The Last of the Peterkins eBook

This eBook from the Gutenberg Project consists of approximately 132 pages of information about The Last of the Peterkins.

She little knew that at this moment Solomon John was standing looking over the edge of the Matterhorn, wishing he had not come up so high.  But such a gay young party had set off that morning from the hotel that he had supposed it an easy thing to join them; and now he would fain go back, but was tied to the rest of his party with their guide preceding them, and he must keep on and crawl up behind them, still farther, on hands and knees.

Agamemnon was at Mycenae, looking down into an open pit.

Two of the little boys were roasting eggs in the crater of Mount
Vesuvius.

And she would have seen Mr. Peterkin comfortably reclining in a gondola, with one of the little boys, in front of the palaces of Venice.

But none of this she saw; she only looked into the eyes of the Sphinx.

VII.

Mrs. Peterkin faints on the great pyramid.

“Meet at the Sphinx!” Yes; these were the words that the lady from Philadelphia had sent in answer to the several telegrams that had reached her from each member of the Peterkin family.  She had received these messages while staying in a remote country town, but she could communicate with the cable line by means of the telegraph office at a railway station.  The intelligent operator, seeing the same date affixed at the close of each message, “took in,” as she afterward expressed it, that it was the date of the day on which the message was sent; and as this was always prefixed to every despatch, she did not add it to the several messages.  She afterward expressed herself as sorry for the mistake, and declared it should not occur another time.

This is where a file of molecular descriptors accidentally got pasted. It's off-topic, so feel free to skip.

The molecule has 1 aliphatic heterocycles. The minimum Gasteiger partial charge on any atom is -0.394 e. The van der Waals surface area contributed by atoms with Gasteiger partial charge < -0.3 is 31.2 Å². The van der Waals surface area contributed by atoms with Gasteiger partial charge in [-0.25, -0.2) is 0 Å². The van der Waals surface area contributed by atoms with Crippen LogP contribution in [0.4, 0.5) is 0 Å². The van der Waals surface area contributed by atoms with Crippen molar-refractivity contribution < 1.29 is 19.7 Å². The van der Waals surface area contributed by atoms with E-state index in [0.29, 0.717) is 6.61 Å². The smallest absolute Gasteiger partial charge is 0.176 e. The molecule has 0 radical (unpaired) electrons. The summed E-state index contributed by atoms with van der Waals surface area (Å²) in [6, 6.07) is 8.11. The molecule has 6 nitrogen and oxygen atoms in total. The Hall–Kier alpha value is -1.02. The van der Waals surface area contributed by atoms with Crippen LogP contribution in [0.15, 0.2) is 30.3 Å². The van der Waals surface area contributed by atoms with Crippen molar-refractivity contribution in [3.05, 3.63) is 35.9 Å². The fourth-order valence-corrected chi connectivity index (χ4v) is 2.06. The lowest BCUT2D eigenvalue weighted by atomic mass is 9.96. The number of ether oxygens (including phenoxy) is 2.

Elizabeth Eliza was the first at the appointed spot, as her route had been somewhat shorter than the one her mother had taken.  A wild joy had seized her when she landed in Egypt, and saw the frequent and happy use of the donkey as a beast of travel.  She had never ventured to ride at home, and had always shuddered at the daring of the women who rode at the circuses, and closed her eyes at their performances.  But as soon as she saw the little Egyptian donkeys, a mania for riding possessed her.  She was so tall that she could scarcely, under any circumstances, fall from them, while she could mount them with as much ease as she could the arm of the sofa at home, and most of the animals seemed as harmless.  It is true, the donkey-boys gave her the wrong word to use when she might wish to check the pace of her donkey, and mischievously taught her to avoid the soothing phrase of beschwesch, giving her instead one that should goad the beast she rode to its highest speed; but Elizabeth Eliza was so delighted with the quick pace that she was continually urging her donkey onward, to the surprise and delight of each fresh attendant donkey-boy.  He would run at a swift pace after her, stopping sometimes to pick up a loose slipper, if it were shuffled off from his foot in his quick run, but always bringing up even in the end.

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The Last of the Peterkins from Project Gutenberg. Public domain.
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